It made its debut with the PSP and now it's back for the Vita, but how does it hold up all these years later? Kotaku reader Ben Latimore takes the new Lumines for a spin and shares his thoughts with us.
Lumines: Electronic Symphony
If you ask people to name a puzzle game on the PSP, they will probably say Lumines. The block turning, ear pumping Tetris-like puzzler was arguably one of the best games on the system, and now it receives a full sequel on the Vita. Do these fresh beats satisfy or do they fill the screen with boring?
Same Addictive Drug: Discounting one or two changes to the formula, Lumines is the same as it always has been on the PSP. Blocks turn, beats pump and the timeline swipes across the screen the same way it does in all previous iterations of the game, with the addition of a few new additions like the shuffle block, which modifies every block in contact with the landing position, and avatar abilities which can either save a horrible game or earn massive bonus points.
Bang Bang Bang: Electronic Symphony is just that, a plethora of techno and electronica, and it works incredibly well, providing the best soundtrack to exist in a Lumines game. Playing Voyage mode to hear all the tracks is just as fun as the old challenge modes of yore. Along with the returned skin editor mode, you can pop a few of your new faves into a playlist. Shove on a pair of headphones and bob your head to these amazing tunes.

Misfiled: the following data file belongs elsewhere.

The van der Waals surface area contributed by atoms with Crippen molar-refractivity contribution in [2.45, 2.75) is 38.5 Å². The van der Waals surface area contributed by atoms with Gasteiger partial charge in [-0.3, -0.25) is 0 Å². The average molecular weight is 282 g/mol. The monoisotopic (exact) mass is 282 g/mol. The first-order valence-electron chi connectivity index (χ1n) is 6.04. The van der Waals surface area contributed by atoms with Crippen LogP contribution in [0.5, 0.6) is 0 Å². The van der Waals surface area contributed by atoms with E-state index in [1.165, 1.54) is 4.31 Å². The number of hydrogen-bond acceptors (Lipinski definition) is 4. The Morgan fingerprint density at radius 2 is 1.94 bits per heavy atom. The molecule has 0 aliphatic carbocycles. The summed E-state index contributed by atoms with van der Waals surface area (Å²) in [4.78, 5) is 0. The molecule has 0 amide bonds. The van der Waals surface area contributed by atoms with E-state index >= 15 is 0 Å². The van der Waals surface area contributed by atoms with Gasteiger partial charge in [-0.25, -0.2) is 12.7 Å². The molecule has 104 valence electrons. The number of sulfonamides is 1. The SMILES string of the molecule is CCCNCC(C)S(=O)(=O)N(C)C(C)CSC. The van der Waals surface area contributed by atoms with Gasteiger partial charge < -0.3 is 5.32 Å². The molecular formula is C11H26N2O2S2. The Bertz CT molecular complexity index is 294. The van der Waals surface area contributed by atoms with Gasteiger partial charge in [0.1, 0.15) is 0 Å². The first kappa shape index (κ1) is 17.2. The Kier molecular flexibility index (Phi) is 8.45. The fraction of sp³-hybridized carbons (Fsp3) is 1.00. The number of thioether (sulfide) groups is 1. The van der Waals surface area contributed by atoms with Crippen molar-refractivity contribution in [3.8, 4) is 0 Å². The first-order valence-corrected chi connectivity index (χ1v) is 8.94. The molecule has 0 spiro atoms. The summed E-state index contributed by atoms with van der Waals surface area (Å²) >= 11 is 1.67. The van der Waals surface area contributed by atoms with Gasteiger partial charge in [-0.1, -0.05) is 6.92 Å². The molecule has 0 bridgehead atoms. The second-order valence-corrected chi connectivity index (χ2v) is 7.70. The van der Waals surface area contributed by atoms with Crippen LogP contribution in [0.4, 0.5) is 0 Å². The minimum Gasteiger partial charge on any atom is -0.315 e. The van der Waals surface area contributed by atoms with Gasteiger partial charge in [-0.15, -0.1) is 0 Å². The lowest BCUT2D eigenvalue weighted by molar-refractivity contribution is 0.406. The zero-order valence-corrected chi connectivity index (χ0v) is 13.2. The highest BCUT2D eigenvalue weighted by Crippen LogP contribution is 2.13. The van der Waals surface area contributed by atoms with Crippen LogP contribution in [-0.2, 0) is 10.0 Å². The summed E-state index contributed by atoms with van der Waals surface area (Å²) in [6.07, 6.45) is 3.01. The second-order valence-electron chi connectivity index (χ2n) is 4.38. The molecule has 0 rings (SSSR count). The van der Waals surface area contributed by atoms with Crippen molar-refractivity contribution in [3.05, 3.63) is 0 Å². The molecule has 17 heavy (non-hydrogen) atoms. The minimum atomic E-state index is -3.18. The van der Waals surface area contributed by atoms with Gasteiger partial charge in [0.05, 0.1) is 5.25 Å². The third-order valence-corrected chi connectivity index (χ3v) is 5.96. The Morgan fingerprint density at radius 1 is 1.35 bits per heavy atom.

Lacking in Longevity: Lumines II had a really good selection of modes. You had missions, puzzles, time trials, two-player duels with a line of AIs, and three different levels of difficulty in the main mode. In Lumines Electronic Symphony, there is...one main mode -- the mode of time trials on a difficulty of hard. To add to the game’s longevity the developers added an XP system that rewards clearing lots of blocks during a game – but any good Lumines player can max out this XP system in a small amount of matches.
Social Elements: While I’m a fan of the idea that Lumines keeps you updated on your friends’ scores, it takes so long to load the entire high score list that you may think the game has crashed or just stopped altogether. Don’t try to load your friends scoreboard with a full friends list or you’ll still be waiting ten minutes later. “World Block” is a “mode” where players from around the world work towards clearing several million squares in their games, but it’s poorly explained in the manual how to contribute to it, and it’s usually gone for the day by the time you figure it out anyway.
Don’t get me wrong here, Lumines: Electronic Symphony is a good game. The classic spark is still here, but it’s just not as strong or satisfying as it has been in previous games. Don’t pay full price, but pick it up if you spot it in a bargain bin.